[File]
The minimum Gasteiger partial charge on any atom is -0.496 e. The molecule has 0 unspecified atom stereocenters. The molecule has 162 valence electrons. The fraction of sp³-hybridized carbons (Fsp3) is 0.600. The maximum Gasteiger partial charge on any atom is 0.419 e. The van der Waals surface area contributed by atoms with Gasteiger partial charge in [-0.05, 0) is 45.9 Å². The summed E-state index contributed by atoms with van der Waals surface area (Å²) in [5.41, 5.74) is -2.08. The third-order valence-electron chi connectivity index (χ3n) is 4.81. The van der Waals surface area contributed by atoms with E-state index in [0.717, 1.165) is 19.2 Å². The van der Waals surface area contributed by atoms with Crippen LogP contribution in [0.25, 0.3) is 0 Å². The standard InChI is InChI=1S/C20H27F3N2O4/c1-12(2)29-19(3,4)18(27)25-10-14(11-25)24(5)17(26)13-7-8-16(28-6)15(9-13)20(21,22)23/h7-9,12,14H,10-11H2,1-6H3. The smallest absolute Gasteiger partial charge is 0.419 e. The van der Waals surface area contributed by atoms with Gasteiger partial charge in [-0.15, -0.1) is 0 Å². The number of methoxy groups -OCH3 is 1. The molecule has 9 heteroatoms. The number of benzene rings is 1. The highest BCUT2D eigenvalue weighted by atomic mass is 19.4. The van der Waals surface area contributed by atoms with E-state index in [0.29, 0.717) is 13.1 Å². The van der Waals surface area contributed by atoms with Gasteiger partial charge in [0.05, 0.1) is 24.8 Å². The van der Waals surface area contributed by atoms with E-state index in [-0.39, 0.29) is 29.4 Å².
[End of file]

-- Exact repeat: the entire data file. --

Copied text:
The minimum Gasteiger partial charge on any atom is -0.496 e. The molecule has 0 unspecified atom stereocenters. The molecule has 162 valence electrons. The fraction of sp³-hybridized carbons (Fsp3) is 0.600. The maximum Gasteiger partial charge on any atom is 0.419 e. The van der Waals surface area contributed by atoms with Gasteiger partial charge in [-0.05, 0) is 45.9 Å². The summed E-state index contributed by atoms with van der Waals surface area (Å²) in [5.41, 5.74) is -2.08. The third-order valence-electron chi connectivity index (χ3n) is 4.81. The van der Waals surface area contributed by atoms with E-state index in [0.717, 1.165) is 19.2 Å². The van der Waals surface area contributed by atoms with Crippen LogP contribution in [0.25, 0.3) is 0 Å². The standard InChI is InChI=1S/C20H27F3N2O4/c1-12(2)29-19(3,4)18(27)25-10-14(11-25)24(5)17(26)13-7-8-16(28-6)15(9-13)20(21,22)23/h7-9,12,14H,10-11H2,1-6H3. The smallest absolute Gasteiger partial charge is 0.419 e. The van der Waals surface area contributed by atoms with Gasteiger partial charge in [-0.15, -0.1) is 0 Å². The number of methoxy groups -OCH3 is 1. The molecule has 9 heteroatoms. The number of benzene rings is 1. The highest BCUT2D eigenvalue weighted by atomic mass is 19.4. The van der Waals surface area contributed by atoms with E-state index in [0.29, 0.717) is 13.1 Å². The van der Waals surface area contributed by atoms with Gasteiger partial charge in [0.05, 0.1) is 24.8 Å². The van der Waals surface area contributed by atoms with E-state index in [-0.39, 0.29) is 29.4 Å².